As I climbed the train station stairs, making my way to the city centre on New Year’s Eve, I was utterly unprepared for the chaos that ensued. Walking around the city on New Year’s Eve, I expected the usual drunkness and depravity I had come to associate with the new year. But then I encountered a group of pre-teen boys stood at the top of the stairs, listening to music loudly and drinking from a large liquor bottle. What I mistook for a lit cigarette bounced down the stairs toward me before unexpectedly exploding beside me, scaring me out of my wits. And that was just the start of the mayhem.
All over the city, bonfires burned in the streets, and a cacophony of bangs, booms, and blasts filled the air. Police cars and ambulances roamed the city, armoured with steel grates to protect against any hooliganism (which the city wasn’t lacking). Up until now, one of the most shocking cultural differences between the Dutch and Zambians was that I believed that the Dutch, as a rule, were law-abiding citizens. In Zambia, it almost seems like everyone is making up their own rules as they go, while in the Netherlands, both written and unwritten rules are respected and followed to a ‘T’. They never cross the street unless the light is green, never ‘forget’ to scan an item at self-checkout, and always pay a tikkie request (even if it’s only 23 cents).
But they really seem to let their hair down once a year (or twice, if you include the orange mayhem on King’s Day). On New Year’s Eve, almost anything goes and Groningen starts to resemble the lawlessness portrayed in the post-apocalyptic world of ‘Mad Max’.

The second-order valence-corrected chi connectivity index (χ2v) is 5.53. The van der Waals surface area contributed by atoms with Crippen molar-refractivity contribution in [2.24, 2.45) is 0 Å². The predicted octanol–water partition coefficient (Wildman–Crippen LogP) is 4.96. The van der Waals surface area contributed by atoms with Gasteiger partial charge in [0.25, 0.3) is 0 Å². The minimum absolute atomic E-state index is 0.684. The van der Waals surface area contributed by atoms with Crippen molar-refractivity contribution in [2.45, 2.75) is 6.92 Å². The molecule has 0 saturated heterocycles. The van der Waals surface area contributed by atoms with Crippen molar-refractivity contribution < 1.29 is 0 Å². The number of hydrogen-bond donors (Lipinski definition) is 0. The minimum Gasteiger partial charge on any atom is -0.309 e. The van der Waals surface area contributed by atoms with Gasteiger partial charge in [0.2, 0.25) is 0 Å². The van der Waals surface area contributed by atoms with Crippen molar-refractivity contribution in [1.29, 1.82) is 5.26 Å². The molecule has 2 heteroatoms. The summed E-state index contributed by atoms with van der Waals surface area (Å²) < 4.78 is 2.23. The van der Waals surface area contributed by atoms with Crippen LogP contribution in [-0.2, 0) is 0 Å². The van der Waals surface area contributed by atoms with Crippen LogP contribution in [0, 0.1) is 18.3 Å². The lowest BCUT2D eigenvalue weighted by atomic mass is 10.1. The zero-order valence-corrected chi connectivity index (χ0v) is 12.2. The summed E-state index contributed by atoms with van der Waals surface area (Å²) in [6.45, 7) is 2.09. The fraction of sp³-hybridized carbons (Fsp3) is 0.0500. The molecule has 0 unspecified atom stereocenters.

This free-for-all is back with a vengeance after celebrations were subdued by force during the lockdowns of the past two years. Despite a ban on fireworks in 12 out of the 355 Dutch municipalities, according to Dutch insurance companies, December 31st of 2021 caused about the same amount of damage as a ‘normal’ New Year’s Eve – getting back to normal, with a bang.
This year, 1,253 injuries were incurred as a result of fireworks this New Year’s Eve according to the public safety centre, Kenniscentrum VeiligheidNL. Since the start of 2023, mayors have renewed their call for a national ban on fireworks, as policy-making on a local level is clearly not working.
As someone who came close to losing a toe to fireworks, I agree with the decision to ban F2, F3, and F4 level fireworks from being purchased or used by amateurs nationally. At a national level, the policy can be made less ambiguous and therefore be properly enforced, saving lives in the process. Don’t emergency workers – and unsuspecting international students – deserve a happy new year, too?